Interpreting our lesson from this vantage point, believing that Jesus would make it possible for the poor, the marginalized, and the downcast to enter the celebration – we have much to discuss.  This leaves us some reasonable things to consider further and it fits that Jesus’ allegory would include the deprived, the underprivileged, as-well-as, the impoverished being invited to the wedding.  Hear again the words of Jesus’ parable.  The king told his servants to: “’Go therefore into the main streets and invite everyone you find to the wedding banquet.’  Those slaves went out into the streets and gathered all whom they found, both good and bad; so, the wedding hall was filled with guests.” /Matthew 22:9&10/ Is this not what we have been hearing about Jesus all along.  The accounts in the gospels have documented these things, these events that remind us of how Jesus reached out to the marginalized.  People like the Samaritans who were not included on the original guest list.  And the Lepers, the sick, the broken and the discarded by society.  The list goes on and on!  Surely such an invitation included the beggars and the crippled that were in the nearby streets and alleys!  Is this not what we have been taught and what we have read and what many have proclaimed throughout the ages!?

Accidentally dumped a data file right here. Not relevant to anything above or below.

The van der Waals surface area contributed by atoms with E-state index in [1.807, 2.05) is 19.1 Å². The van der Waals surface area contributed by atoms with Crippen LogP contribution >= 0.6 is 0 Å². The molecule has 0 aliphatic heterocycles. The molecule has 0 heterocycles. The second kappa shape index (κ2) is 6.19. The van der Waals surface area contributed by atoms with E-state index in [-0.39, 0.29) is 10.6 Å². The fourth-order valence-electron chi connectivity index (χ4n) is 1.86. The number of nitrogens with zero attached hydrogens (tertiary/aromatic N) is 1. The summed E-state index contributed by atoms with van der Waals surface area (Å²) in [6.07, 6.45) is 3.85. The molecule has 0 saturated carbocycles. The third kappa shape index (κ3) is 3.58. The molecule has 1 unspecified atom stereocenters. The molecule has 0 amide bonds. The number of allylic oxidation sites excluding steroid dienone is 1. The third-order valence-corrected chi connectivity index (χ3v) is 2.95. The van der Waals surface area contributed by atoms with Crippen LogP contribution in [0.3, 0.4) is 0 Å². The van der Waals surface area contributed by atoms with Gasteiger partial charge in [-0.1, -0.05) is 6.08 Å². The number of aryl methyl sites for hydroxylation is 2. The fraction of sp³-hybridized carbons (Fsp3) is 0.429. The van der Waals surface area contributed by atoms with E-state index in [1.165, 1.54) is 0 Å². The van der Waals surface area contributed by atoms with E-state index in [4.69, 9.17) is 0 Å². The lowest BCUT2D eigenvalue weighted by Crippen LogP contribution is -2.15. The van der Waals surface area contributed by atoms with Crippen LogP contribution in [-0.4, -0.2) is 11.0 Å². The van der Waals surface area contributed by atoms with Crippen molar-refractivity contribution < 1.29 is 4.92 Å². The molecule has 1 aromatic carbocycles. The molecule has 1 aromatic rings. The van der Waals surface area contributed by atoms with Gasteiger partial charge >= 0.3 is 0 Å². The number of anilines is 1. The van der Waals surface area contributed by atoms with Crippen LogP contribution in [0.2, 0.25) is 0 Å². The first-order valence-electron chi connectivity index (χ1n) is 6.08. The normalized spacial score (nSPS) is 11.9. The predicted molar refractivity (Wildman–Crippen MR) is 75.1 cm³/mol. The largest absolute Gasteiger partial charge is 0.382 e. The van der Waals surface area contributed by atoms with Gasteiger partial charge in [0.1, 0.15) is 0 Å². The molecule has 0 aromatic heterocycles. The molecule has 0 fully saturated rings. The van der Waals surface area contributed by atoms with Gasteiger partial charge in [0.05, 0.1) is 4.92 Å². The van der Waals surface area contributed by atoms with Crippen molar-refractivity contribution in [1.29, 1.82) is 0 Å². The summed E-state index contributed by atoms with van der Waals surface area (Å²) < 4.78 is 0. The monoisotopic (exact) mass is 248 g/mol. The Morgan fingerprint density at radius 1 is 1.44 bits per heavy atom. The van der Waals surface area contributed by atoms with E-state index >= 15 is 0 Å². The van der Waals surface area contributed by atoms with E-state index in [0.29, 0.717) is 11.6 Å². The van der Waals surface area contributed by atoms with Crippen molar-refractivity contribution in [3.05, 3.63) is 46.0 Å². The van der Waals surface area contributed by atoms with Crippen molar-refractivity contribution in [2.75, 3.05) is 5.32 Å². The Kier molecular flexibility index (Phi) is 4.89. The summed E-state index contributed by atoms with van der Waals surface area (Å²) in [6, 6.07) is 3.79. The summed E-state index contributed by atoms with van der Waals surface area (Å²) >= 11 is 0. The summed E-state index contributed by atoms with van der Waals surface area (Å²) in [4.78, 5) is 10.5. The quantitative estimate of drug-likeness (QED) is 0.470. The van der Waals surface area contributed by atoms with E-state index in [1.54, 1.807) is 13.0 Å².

We now know that Jesus’ parable was like a prophesy, he spoke of what was to be – and indeed it did come to be.  After Jesus’ resurrection, the Living Spirit of God went out to all the disciples and those that gathered with them.  The Spirit also went to a man named Saul, and through Christ, Saul became Paul, as Christ transformed him.  Yes, Saul the young Pharisee, an enemy of those who followed Christ, became Paul, the evangelist that brought the message of salvation, through Christ, to all us gentiles!  Surely, you remember the story in the ninth chapter in the book of Acts, in our New Testament!  He was the young Pharisee that met the Resurrected Jesus on the way to Damascus where he was to arrest and persecute the followers of Christ!  Miraculously after being invited by Christ Jesus, this enemy of the followers of Jesus, Paul became a devote servant of Christ!  His ministry led to the spread of what we know as Christianity – as the movement spread to the gentiles throughout the Roman empire!